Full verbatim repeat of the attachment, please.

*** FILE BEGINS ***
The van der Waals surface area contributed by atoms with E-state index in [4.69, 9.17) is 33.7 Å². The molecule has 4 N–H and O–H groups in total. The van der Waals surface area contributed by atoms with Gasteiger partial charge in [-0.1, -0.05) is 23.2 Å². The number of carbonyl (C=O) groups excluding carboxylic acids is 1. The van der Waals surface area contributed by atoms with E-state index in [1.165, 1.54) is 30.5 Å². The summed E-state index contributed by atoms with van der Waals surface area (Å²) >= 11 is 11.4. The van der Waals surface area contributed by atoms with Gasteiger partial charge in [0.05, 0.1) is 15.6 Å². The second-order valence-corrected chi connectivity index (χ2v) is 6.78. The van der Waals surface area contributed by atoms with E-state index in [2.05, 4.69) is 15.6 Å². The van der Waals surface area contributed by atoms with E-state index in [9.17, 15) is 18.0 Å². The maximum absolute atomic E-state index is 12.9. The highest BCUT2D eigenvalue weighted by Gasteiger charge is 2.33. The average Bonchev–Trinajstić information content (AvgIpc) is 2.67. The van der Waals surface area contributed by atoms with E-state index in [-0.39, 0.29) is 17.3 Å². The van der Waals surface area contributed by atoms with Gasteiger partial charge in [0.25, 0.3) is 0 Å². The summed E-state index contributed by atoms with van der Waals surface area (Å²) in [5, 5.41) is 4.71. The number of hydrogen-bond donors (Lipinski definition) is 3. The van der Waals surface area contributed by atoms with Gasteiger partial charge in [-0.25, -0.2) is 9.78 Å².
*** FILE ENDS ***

The van der Waals surface area contributed by atoms with E-state index in [4.69, 9.17) is 33.7 Å². The molecule has 4 N–H and O–H groups in total. The van der Waals surface area contributed by atoms with Gasteiger partial charge in [-0.1, -0.05) is 23.2 Å². The number of carbonyl (C=O) groups excluding carboxylic acids is 1. The van der Waals surface area contributed by atoms with E-state index in [1.165, 1.54) is 30.5 Å². The summed E-state index contributed by atoms with van der Waals surface area (Å²) >= 11 is 11.4. The van der Waals surface area contributed by atoms with Gasteiger partial charge in [0.05, 0.1) is 15.6 Å². The second-order valence-corrected chi connectivity index (χ2v) is 6.78. The van der Waals surface area contributed by atoms with E-state index in [2.05, 4.69) is 15.6 Å². The van der Waals surface area contributed by atoms with E-state index in [9.17, 15) is 18.0 Å². The maximum absolute atomic E-state index is 12.9. The highest BCUT2D eigenvalue weighted by Gasteiger charge is 2.33. The average Bonchev–Trinajstić information content (AvgIpc) is 2.67. The van der Waals surface area contributed by atoms with E-state index in [-0.39, 0.29) is 17.3 Å². The van der Waals surface area contributed by atoms with Gasteiger partial charge in [0.25, 0.3) is 0 Å². The summed E-state index contributed by atoms with van der Waals surface area (Å²) in [5, 5.41) is 4.71. The number of hydrogen-bond donors (Lipinski definition) is 3. The van der Waals surface area contributed by atoms with Gasteiger partial charge in [-0.25, -0.2) is 9.78 Å².